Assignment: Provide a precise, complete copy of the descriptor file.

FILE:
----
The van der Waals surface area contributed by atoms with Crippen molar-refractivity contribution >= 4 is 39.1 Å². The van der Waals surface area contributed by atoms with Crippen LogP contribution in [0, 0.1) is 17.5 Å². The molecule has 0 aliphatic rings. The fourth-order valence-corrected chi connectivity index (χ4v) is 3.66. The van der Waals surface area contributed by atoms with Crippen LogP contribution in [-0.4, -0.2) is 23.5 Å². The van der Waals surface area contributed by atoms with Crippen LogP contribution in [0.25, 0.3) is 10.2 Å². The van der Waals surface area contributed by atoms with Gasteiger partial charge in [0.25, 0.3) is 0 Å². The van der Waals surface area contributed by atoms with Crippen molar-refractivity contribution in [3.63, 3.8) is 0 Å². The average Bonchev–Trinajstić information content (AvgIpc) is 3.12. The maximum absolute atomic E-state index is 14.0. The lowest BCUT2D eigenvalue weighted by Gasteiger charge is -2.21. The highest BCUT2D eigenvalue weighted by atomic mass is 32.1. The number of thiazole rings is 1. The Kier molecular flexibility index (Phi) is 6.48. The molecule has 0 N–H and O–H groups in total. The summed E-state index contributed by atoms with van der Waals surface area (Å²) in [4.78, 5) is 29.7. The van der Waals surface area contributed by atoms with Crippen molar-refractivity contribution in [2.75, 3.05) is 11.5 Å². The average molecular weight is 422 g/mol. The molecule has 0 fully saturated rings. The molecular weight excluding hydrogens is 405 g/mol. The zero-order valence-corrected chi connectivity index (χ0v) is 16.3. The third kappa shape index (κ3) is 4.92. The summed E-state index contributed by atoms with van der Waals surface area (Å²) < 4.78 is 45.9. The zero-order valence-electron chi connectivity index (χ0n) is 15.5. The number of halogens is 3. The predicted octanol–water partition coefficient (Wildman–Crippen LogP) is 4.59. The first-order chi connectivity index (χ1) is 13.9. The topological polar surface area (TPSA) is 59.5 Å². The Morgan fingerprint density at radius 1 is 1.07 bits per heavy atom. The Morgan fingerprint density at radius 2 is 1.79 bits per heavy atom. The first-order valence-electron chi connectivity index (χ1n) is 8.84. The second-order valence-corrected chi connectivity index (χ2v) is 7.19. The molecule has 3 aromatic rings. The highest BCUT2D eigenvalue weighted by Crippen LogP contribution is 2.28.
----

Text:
The van der Waals surface area contributed by atoms with Crippen molar-refractivity contribution >= 4 is 39.1 Å². The van der Waals surface area contributed by atoms with Crippen LogP contribution in [0, 0.1) is 17.5 Å². The molecule has 0 aliphatic rings. The fourth-order valence-corrected chi connectivity index (χ4v) is 3.66. The van der Waals surface area contributed by atoms with Crippen LogP contribution in [-0.4, -0.2) is 23.5 Å². The van der Waals surface area contributed by atoms with Crippen LogP contribution in [0.25, 0.3) is 10.2 Å². The van der Waals surface area contributed by atoms with Gasteiger partial charge in [0.25, 0.3) is 0 Å². The van der Waals surface area contributed by atoms with Crippen molar-refractivity contribution in [3.63, 3.8) is 0 Å². The average Bonchev–Trinajstić information content (AvgIpc) is 3.12. The maximum absolute atomic E-state index is 14.0. The lowest BCUT2D eigenvalue weighted by Gasteiger charge is -2.21. The highest BCUT2D eigenvalue weighted by atomic mass is 32.1. The number of thiazole rings is 1. The Kier molecular flexibility index (Phi) is 6.48. The molecule has 0 N–H and O–H groups in total. The summed E-state index contributed by atoms with van der Waals surface area (Å²) in [4.78, 5) is 29.7. The van der Waals surface area contributed by atoms with Crippen molar-refractivity contribution in [2.75, 3.05) is 11.5 Å². The average molecular weight is 422 g/mol. The molecule has 0 fully saturated rings. The molecular weight excluding hydrogens is 405 g/mol. The zero-order valence-corrected chi connectivity index (χ0v) is 16.3. The third kappa shape index (κ3) is 4.92. The summed E-state index contributed by atoms with van der Waals surface area (Å²) < 4.78 is 45.9. The zero-order valence-electron chi connectivity index (χ0n) is 15.5. The number of halogens is 3. The predicted octanol–water partition coefficient (Wildman–Crippen LogP) is 4.59. The first-order chi connectivity index (χ1) is 13.9. The topological polar surface area (TPSA) is 59.5 Å². The Morgan fingerprint density at radius 1 is 1.07 bits per heavy atom. The Morgan fingerprint density at radius 2 is 1.79 bits per heavy atom. The first-order valence-electron chi connectivity index (χ1n) is 8.84. The second-order valence-corrected chi connectivity index (χ2v) is 7.19. The molecule has 3 aromatic rings. The highest BCUT2D eigenvalue weighted by Crippen LogP contribution is 2.28.